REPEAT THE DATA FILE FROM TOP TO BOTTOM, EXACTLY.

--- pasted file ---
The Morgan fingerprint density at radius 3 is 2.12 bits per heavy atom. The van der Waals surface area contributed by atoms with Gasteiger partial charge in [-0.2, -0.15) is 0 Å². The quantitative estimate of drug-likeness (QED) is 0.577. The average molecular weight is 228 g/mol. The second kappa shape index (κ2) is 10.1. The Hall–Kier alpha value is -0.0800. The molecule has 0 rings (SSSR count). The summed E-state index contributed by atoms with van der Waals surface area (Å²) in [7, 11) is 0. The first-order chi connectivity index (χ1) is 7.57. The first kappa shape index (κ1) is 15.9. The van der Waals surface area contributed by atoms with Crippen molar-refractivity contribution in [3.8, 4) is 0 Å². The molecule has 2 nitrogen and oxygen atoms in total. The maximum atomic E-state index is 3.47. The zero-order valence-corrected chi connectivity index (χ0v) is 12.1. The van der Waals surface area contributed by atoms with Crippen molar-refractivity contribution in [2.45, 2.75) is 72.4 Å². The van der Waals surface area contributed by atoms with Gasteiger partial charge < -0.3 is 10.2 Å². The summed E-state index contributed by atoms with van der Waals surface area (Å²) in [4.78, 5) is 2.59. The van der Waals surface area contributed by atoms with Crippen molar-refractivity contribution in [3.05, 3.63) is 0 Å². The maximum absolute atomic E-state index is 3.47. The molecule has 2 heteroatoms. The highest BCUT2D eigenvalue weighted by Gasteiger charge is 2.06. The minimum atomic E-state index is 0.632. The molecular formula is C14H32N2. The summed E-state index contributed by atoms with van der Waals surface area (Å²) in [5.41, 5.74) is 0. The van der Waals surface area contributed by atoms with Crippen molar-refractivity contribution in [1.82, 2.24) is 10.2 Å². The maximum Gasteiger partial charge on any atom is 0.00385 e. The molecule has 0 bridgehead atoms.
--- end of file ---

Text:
The Morgan fingerprint density at radius 3 is 2.12 bits per heavy atom. The van der Waals surface area contributed by atoms with Gasteiger partial charge in [-0.2, -0.15) is 0 Å². The quantitative estimate of drug-likeness (QED) is 0.577. The average molecular weight is 228 g/mol. The second kappa shape index (κ2) is 10.1. The Hall–Kier alpha value is -0.0800. The molecule has 0 rings (SSSR count). The summed E-state index contributed by atoms with van der Waals surface area (Å²) in [7, 11) is 0. The first-order chi connectivity index (χ1) is 7.57. The first kappa shape index (κ1) is 15.9. The van der Waals surface area contributed by atoms with Crippen molar-refractivity contribution in [3.8, 4) is 0 Å². The molecule has 2 nitrogen and oxygen atoms in total. The maximum atomic E-state index is 3.47. The zero-order valence-corrected chi connectivity index (χ0v) is 12.1. The van der Waals surface area contributed by atoms with Crippen molar-refractivity contribution in [2.45, 2.75) is 72.4 Å². The van der Waals surface area contributed by atoms with Gasteiger partial charge < -0.3 is 10.2 Å². The summed E-state index contributed by atoms with van der Waals surface area (Å²) in [4.78, 5) is 2.59. The van der Waals surface area contributed by atoms with Crippen molar-refractivity contribution in [3.05, 3.63) is 0 Å². The maximum absolute atomic E-state index is 3.47. The molecule has 2 heteroatoms. The highest BCUT2D eigenvalue weighted by Gasteiger charge is 2.06. The minimum atomic E-state index is 0.632. The molecular formula is C14H32N2. The summed E-state index contributed by atoms with van der Waals surface area (Å²) in [5.41, 5.74) is 0. The van der Waals surface area contributed by atoms with Crippen molar-refractivity contribution in [1.82, 2.24) is 10.2 Å². The maximum Gasteiger partial charge on any atom is 0.00385 e. The molecule has 0 bridgehead atoms.